It might be a reference to the expression "Fransız kalmak" (to remain French), which is the Turkish equivalent of the expression "This is all Greek to me". It's used when a person can't follow the flow of the conversation because he doesn't know the back story or the events that led to what happened; thus has no idea whatsoever what people are talking about.
It is very useful explanation! I learned some things that I have never heard about.Çok teşekkür ederim.Buyur,sana bir lingot veriyorum. :)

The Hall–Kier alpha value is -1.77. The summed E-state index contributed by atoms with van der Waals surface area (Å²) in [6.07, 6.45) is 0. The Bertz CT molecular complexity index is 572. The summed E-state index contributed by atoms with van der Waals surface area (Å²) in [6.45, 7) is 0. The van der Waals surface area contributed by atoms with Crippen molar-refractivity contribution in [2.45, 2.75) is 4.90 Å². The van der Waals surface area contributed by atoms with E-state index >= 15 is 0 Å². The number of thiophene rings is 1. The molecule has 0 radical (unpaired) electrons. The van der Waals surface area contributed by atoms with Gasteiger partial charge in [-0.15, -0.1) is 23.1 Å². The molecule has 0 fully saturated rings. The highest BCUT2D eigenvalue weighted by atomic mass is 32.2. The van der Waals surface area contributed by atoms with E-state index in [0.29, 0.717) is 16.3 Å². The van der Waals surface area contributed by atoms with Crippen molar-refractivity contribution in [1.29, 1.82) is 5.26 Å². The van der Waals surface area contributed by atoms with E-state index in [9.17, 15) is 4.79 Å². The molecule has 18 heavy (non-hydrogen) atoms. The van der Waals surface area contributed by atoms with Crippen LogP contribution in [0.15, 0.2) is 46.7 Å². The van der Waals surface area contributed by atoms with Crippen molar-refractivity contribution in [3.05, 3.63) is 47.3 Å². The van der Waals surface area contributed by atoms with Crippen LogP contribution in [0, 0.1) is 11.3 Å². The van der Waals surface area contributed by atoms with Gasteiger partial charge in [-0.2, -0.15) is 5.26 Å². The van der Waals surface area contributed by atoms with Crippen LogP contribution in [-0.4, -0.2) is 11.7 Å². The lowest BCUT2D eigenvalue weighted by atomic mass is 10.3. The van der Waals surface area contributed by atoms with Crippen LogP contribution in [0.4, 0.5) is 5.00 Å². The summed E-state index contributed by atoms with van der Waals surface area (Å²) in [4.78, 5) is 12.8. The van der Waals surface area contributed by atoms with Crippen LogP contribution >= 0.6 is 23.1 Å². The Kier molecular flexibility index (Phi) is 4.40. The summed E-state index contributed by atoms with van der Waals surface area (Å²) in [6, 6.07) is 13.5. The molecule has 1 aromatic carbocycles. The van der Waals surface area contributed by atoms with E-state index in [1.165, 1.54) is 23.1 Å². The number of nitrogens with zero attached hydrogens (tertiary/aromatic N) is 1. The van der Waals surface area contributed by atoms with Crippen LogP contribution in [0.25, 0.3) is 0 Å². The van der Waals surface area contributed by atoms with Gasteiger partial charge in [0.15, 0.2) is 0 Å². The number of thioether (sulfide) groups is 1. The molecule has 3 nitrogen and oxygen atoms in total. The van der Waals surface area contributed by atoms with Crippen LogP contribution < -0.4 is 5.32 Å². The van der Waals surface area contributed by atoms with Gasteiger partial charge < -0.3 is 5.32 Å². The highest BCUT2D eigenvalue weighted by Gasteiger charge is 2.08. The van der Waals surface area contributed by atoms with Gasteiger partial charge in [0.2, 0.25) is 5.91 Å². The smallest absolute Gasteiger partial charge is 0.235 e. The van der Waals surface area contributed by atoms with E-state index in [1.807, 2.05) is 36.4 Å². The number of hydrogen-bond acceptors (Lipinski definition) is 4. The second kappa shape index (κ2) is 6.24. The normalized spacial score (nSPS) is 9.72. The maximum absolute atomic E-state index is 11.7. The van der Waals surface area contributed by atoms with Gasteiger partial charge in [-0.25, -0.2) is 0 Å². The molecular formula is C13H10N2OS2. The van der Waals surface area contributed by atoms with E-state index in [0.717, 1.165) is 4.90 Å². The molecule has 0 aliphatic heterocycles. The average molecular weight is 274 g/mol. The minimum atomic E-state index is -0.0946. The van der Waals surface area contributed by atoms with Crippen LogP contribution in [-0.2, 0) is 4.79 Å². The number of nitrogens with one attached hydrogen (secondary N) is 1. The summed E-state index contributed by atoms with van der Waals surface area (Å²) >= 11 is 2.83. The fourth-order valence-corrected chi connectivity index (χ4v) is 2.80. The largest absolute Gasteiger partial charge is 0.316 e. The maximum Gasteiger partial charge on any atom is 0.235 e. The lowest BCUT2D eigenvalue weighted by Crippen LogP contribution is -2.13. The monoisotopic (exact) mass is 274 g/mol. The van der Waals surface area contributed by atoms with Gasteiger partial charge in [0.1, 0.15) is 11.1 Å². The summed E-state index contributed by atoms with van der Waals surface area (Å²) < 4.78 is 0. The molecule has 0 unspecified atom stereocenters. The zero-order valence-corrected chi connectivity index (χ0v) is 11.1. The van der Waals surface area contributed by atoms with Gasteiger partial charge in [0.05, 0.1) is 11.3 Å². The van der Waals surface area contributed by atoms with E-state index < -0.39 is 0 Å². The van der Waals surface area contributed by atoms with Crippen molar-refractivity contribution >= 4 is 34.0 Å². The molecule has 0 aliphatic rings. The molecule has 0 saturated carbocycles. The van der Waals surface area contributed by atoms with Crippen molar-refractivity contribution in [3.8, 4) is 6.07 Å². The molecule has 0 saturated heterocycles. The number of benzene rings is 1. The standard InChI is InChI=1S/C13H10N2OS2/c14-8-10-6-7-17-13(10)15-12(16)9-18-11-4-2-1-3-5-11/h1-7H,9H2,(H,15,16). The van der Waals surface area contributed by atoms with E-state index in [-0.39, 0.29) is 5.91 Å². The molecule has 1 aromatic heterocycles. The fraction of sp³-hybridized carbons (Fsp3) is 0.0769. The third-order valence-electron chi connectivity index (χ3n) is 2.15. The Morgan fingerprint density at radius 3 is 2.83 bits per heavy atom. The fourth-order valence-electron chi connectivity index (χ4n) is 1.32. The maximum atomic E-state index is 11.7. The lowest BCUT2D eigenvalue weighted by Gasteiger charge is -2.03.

Why Fransiz? What is the breakdown? And how do we know France, French (thing/person) and French (language). Is the languag Fransca?
Fransa: France, Fransız: French, Fransızca: French
Usually, langauge names are constructed adding the nation name -ce suffix or sometimes using ....(nation name) dili structure.
EX: Fransız-Fransızca(French), Arap-Arapça(Arab-Arabic), Yoruba-Yoruba dili(Yoruba)...
The word itself ends in -sız. It's not a personal ending.
For "we", it would be: Fransızız.
Does "tamamen" also mean "exactly"? Mr. Google says yes! It is provided as a distant alternative translation. "Absolutely" is also provided as an alternative. What do native speakers think? Do you usually use the word to mean "exactly" or "absolutely"?
In Arabic, "tamamen" means "exactly", hence my question.